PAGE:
Before:

IMG_3814 IMG_3817

After (full post on this to come):

Home command center

4. The GoalDedicate time for blogging and–sheesh!–answering email. I don’t have a game plan here yet, but it’s something I really want to do. Right now, I usually write in the evenings when the girls are asleep. 

Outcome:

Nope!

I intended to make this one of 2015’s goals, completely forgetting that it had been one of 2014’s.  Never did come up with that game plan.  Oh well.

5. The goalSwitch from plastic leftover containers to glass.

Outcome:

Nailed it!  I bought a few more pieces of Pyrex and also bought covers for three Pyrex bowls I already had.  I still have some plastic leftover containers, but I don’t use them as much and I never heat food in the microwave in them.

6. The Goal: Keep making progress in time management, especially going to bed early and not staying up late browsing the web.

Life goals vs. the internet

Outcome:

Hmm.  Not great.  I love the iPod mini my dad gave me earlier this year (thank you, veterinary pharmaceutical reps!), but that thing is dangerous when I keep it by my bed.

Basically.

from laptop to phone in bed stick figure cartoon

On that note, here’s to a successful 2015 for us all!

The Mental Health Diet

and how it made me fat:

I treat my body like a temple/ 

You treat yours like a tent.

Jimmy Buffet

I’ve definitely been in the “tent” camp lately.  (Get it?  Tent?  Camp?  Yuk yuk.)

via Wikipedia

We left the Perfect Health Diet (“PHD”), after over a year of inconsistent-but-persistent resolve.  Pat lost some weight, and we felt pretty good overall.  But I didn’t lose weight, and it seemed like a lot of work for negligible results.  So we quickly slipped from PHD to mostly whole foods to . . . what I call the Mental Health Diet (“MHD”).

The MHD consists mostly of convenience foods, take-out pizza, dinners out, and fast food (I discovered the Taco Bell cantina bowl–yum!).  I started a tasting tour of sorts, trying out all of the kids-eat-free nights at our local restaurants.

My mental health diet

 

Not surprisingly, my weight has skyrocketed.  At least I think it has.*  I haven’t weighed myself in several months.  But all my clothes are tight.  I’m kind of dreading fall because even the jeans I was so excited about recently are feeling uncomfortably snug now.

Harumph.

This got me thinking that maybe the PHD helped me more than I realized.  I didn’t lose any weight but I also didn’t gain any.  On the other hand, my weight has climbed steadily ever since coming off it.  Also–now that I think of it–my weight was starting to climb before we got on the PHD.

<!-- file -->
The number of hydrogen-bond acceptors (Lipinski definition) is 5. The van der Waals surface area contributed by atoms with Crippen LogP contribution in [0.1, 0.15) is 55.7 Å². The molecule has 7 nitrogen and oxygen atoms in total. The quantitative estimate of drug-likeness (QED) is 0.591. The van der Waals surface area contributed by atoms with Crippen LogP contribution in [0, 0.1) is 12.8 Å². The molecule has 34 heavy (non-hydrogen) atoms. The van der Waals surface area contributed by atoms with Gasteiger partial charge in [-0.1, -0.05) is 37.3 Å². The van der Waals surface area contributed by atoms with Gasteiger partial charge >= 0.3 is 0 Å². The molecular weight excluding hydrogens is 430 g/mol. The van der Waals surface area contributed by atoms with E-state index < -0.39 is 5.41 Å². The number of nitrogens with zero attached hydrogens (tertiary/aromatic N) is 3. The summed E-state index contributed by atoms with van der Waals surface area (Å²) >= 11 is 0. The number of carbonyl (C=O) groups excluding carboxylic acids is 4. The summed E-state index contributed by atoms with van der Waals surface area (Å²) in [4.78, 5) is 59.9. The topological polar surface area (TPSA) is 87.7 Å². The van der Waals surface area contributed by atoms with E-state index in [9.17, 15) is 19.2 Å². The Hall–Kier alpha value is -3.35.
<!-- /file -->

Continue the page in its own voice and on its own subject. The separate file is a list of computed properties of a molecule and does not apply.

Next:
I stopped breastfeeding Girl 2 around September 2012.  Shortly thereafter I switched from Zoloft to Lexapro.  Due to some combination of those factors (I think), my weight started climbing.  Then in November 2012 we started the PHD and the weight gain came to a halt.

All this is making me want (“want” in a limited sense of the word) to get back on the PHD bandwagon.  Or maybe even do the Whole 30 for a clean break.  Jenny’s experience, among others, makes it sound . . . hmm, not appealing, but . . . like-a-good-idea-ing.**

{Pat is never ever critical when we fall off the healthy-eating wagon and yet he is always game for healthy eating, bless his heart.

Me: “Honey, I think maybe we should try this thing called the Whole 30.  [15 second summary of Whole 30]  What do you think?”

Pat: “Yes, I’m in.  Good idea. . . . There’s always apples and peanut butter, right?”  (PB&A being Pat’s go-to meal.)

Me: “Uh, yeah, about peanut butter . . . .”

Pat: “Um, well, how about homemade hummus??”

Me: “Well . . . .” }

At the same time, I don’t regret our stint with the Mental Health Diet.  Junk food is never good for one’s mental health in itself.  Not feeling the pressure to cook, though, was a definite boon.

The MHD has been one facet of a change of course I’m taking in life wherein I focus less on doing more.  I’m here.  I love.  I’m enough.

We ate junk; ordered out; I hardly ever cooked.  Yet the world kept on spinning.  My kids are as healthy as they ever were (not saying much), and Pat and I are fine.  There’s just more of me to love.  Nutrition and physical health are important but they’re not all-important.    (As usual, I love Amelia’s thoughts on this topic.)  Eating junk probably didn’t help my low energy woes, but the slug life led me to the MHD, rather than the other way around.